In his reliance on Blackwater however, MBS is achieving a more guaranteed short term objective. However, this policy can backfire very violently; because it is allowing certain key Saudi power brokers to sit on the fence for a little longer until they see who is the final winner in all of this for them to eventually back.

Qatar Crisis And The War in Libya

South Front

Qatar Crisis And The War in Libya

Conflict Origins

The war in Libya was caused not so much by any internal dissent but rather by the West’s need for continued economic expansion, which Western elites view as part and parcel of the post-Cold War “end of history”, a still-potent messianic ideology which gives the West the license to attack anyone, anywhere, to achieve its mercantilist objectives, and which gives contains the necessary humanitarian “fig leaf” for the benefit of the politically correct faction of Western societies.

Naturally, politically correct Westerners have been unbothered by the  “humanitarian interventions” invariably making the situation far worse, and Libya has not been an exception. Since the fall of the regime of Muammar al-Gaddafi, Libya has not experienced any political, financial or even social stability, as the country is witnessing a state of constant fighting between all parties despite the absence of any religious or sectarian differences between the population, where Libya turned from one of the richest countries in the world to a failed state.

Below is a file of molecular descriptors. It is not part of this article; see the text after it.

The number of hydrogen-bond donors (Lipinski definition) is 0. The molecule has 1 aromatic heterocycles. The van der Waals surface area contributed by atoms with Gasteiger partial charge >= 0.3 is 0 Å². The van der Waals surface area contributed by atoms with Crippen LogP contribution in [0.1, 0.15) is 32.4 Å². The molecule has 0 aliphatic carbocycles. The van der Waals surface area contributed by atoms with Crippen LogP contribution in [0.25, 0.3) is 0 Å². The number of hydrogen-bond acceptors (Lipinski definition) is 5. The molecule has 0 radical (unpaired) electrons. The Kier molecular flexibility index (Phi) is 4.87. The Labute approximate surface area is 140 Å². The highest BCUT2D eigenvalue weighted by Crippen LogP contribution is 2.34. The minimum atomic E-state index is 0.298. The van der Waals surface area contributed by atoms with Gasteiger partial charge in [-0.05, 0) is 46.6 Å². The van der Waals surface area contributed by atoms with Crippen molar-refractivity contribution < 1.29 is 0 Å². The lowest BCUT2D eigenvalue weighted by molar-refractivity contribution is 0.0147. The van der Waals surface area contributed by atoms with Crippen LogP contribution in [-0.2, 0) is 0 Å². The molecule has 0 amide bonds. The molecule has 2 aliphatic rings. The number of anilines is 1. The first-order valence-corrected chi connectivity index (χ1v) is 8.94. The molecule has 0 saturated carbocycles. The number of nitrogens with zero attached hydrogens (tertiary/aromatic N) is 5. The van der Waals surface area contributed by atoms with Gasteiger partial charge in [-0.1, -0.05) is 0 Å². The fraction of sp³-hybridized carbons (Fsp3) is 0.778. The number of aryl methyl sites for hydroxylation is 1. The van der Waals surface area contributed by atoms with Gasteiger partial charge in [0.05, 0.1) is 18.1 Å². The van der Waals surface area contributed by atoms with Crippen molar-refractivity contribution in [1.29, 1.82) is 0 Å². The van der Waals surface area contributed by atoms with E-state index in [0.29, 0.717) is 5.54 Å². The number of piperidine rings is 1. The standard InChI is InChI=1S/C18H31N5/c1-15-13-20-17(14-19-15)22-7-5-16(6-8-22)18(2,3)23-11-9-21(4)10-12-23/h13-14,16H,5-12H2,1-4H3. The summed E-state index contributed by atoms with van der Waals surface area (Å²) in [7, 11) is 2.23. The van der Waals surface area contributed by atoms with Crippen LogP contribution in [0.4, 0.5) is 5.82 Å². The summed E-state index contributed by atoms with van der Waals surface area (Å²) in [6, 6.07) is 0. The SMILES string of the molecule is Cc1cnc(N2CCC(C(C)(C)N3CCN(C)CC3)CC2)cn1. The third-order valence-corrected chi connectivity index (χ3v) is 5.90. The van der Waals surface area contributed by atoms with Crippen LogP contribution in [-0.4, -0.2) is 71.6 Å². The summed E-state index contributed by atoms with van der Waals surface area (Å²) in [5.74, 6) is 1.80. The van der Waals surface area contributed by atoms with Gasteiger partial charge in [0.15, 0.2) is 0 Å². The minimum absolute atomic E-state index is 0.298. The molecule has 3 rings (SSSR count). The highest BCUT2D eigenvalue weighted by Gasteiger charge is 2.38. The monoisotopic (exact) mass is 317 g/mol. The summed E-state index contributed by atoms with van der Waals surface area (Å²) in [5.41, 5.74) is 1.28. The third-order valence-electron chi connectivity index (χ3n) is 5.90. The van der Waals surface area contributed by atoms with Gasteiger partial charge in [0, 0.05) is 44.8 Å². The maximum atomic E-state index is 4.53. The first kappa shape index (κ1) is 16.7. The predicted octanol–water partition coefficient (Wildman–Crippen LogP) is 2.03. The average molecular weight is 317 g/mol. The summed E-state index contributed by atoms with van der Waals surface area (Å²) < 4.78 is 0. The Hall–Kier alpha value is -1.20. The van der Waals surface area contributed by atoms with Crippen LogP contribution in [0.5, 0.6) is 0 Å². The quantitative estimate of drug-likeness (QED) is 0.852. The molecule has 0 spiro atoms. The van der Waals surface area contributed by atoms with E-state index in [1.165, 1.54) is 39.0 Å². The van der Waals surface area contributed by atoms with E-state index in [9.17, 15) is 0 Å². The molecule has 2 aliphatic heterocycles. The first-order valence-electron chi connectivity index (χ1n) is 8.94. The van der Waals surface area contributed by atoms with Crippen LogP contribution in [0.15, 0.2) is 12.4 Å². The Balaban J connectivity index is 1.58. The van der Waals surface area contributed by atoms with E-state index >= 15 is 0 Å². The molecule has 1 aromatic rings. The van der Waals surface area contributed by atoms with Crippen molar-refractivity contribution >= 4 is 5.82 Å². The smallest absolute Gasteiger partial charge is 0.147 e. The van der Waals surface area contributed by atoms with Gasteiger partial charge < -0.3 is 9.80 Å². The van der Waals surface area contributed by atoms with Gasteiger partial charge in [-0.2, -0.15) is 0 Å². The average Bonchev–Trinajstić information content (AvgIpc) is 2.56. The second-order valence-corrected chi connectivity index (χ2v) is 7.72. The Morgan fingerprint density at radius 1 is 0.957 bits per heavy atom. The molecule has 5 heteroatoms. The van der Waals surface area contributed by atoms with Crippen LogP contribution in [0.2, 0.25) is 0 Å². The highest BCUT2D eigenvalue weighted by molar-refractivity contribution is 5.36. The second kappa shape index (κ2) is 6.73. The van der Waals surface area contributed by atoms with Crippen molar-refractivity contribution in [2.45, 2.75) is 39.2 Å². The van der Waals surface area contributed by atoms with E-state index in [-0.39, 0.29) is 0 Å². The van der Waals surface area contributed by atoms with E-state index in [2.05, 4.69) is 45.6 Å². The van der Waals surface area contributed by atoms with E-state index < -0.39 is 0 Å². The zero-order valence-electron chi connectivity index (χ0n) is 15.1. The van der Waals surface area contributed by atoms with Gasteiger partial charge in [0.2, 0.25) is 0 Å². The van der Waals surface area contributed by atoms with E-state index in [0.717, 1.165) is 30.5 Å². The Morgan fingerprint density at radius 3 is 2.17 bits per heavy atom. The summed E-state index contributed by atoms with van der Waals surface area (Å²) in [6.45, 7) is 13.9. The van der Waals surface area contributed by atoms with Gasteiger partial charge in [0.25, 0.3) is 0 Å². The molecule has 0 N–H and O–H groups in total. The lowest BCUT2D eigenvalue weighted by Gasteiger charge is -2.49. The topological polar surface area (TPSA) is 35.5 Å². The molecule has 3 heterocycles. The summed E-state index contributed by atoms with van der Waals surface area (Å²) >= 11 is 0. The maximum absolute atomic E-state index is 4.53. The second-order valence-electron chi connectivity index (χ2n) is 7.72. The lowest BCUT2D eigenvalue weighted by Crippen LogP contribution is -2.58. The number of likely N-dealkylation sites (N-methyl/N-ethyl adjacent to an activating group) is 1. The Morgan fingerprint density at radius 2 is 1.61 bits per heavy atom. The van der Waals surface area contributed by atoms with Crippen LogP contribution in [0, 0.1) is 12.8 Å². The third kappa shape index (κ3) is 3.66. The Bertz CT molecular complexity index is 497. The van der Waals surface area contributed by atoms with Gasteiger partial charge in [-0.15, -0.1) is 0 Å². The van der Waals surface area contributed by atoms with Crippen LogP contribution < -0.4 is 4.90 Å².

Two Libyas

The current war in Libya began in 2014, with most of the fighting being between the internationally-recognized Tobruk-based Libyan Interim Government centered on the House of Representatives that was elected democratically in 2014 , an Islamist National Salvation Government government founded by the General National Congress based in Tripoli city, and the UN-backed Government of National Accord also based in Tripoli.

The Libyan Interim Government has the allegiance of the Libyan National Army under the leadership of General “Khalifa Haftar”  and enjoys the support of Egypt and the United Arab Emirates directly, with indirect support from both the United States and Britain and Russia, with the latter country’s affinity to Haftar clearly demonstrated when the Libyan general boarded the Admiral Kuznetsov aircraft carrier in January 2017, as the ship was returning home from its combat mission at the coast of Syria. It is a secular entity and has the sole legitimate power in Libya. Since 2014, Egypt has supplied many light and heavy weapons to the Libyan National Army led by Khalifa Haftar, which included several MiG-21 fighters. The United Arab Emirates also provides financial support to Haftar and has a small airbase in eastern Libya, including AT-802 turboprop light attack aircraft and WingLoong UAVs which appear to be operated by Erik Prince’s Academi (formerly Blackwater) Private Military Company.